Sleep Apnea Dentist, Arthur M. Strauss, DDS Retired
Special Interest in
the Dental Management of Snoring,
Obstructive Sleep Apnea and
Awake Related Oral Function Issues

Arthur M. Strauss, DDS Retired
Diplomate, American Board of Dental Sleep Medicine *


About Dr. Strauss


Articles, Sleep Apnea

Copyrighted Works

Television Appearances

Articles - Your Health Magazine, June 2008

Women, Breathing, Sleep Apnea, Menopause, Posture and More – Part III

Part Three of Three

Our genetics and environment not only:

The compensations begin with keeping our airway open, then managing breathing and circulation create secondary imbalances and further compensating for this. It goes on and on in a chain reaction to regain an equilibrium and maintain homeostasis.

This wear and tear upon the body becomes visible in numerous symptoms and combinations of symptoms given names of various diseases and syndromes. I believe that it is merely a description of various compensation pathways and their effects. Aside from physical injury, I believe that to the degree we decrease the body’s need to compensate, giving first priority to the airway that is mostly controlled by the tongue, we decrease the chains of compensations and symptoms of disease.

I believe that the mouth and the jaws, as the primary influence of the tongue posture, position and muscle tone, sit on the top of the pyramid for health and well being. Although nutrition and a non-toxic environment play important roles, they are supporting roles. How long can the body go without food or water before it is in a state of crisis? How long can it go without air?

The tongue lies in a zone that falls between medicine and dentistry, essentially a “no-man’s zone”. Dentistry pays some attention to its influence upon the position of teeth. Medicine sees it as a breathing influence, but treats it like a hunk of meat rather than one of the most remarkable muscles in the body. The tongue is closer in design to heart muscle than any other muscle and has more innervations to it than other muscles by far. Its primary functions, as stressed by Farrand C. Robson, DDS of Tacoma, Washington, are speaking, swallowing and breathing.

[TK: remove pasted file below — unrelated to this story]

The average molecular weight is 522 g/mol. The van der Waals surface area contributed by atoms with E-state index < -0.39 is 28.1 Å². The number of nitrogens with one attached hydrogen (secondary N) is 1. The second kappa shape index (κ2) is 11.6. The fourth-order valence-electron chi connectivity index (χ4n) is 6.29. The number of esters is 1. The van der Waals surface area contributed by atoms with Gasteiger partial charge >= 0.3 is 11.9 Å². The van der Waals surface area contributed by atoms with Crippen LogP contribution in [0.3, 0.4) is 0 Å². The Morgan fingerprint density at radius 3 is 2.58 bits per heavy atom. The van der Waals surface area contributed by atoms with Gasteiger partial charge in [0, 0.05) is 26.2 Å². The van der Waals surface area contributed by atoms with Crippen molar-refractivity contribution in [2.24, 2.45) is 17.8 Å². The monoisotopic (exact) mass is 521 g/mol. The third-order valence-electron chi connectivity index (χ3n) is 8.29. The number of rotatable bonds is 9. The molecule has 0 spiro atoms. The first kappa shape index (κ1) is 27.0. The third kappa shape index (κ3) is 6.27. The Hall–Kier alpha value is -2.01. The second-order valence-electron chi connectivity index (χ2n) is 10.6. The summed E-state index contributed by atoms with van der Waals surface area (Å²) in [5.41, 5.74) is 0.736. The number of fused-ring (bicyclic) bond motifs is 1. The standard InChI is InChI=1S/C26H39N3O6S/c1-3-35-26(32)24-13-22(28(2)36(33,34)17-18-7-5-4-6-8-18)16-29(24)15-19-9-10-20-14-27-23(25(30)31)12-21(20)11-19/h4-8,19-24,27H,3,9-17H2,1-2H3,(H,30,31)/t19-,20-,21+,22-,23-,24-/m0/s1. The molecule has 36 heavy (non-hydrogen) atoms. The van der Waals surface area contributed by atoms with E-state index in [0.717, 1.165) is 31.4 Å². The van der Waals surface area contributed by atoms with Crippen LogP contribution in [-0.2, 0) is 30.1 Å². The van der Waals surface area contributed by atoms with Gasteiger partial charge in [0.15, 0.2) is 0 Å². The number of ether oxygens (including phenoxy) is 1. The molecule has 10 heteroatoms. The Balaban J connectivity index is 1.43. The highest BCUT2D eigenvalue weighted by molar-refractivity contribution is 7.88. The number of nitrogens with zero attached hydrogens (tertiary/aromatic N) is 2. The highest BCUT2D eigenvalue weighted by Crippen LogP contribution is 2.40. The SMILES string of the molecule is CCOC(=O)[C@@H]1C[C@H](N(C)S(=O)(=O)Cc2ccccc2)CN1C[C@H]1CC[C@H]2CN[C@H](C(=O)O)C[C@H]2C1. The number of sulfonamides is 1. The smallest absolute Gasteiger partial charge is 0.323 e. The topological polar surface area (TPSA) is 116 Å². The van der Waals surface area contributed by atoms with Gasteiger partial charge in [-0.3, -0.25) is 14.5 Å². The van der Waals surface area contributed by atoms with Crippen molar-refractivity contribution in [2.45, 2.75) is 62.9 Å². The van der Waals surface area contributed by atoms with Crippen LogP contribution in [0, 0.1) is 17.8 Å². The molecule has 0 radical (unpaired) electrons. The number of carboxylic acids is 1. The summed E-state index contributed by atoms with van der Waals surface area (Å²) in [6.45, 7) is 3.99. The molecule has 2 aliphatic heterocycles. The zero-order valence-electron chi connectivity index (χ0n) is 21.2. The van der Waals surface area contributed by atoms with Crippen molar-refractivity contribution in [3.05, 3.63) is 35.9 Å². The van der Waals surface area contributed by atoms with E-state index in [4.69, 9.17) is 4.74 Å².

Everything a dentist does affects the housing of the tongue; beginning with the shape, contour and position of the teeth, and the size and shape of the jaw. Through oral appliance therapy dentists can treat breathing 24/7.

* Denotes a board certified Diplomate of the American Board of Dental Sleep Medicine (ABDSM). The board is self designated and does not confer recognized specialty status by any certifying organization. The American Academy of Sleep Medicine (AASM) recognizes the Diplomate status granted by the ABDSM. All Diplomate applicants must hold (at a minimum) a dental degree (D.D.S. or D.M.D.) or its equivalent and an active unrestricted license to practice dentistry in addition to completing an extensive application process, including presenting case studies and taking a written exam.

Arthur M. Strauss, DDS Retired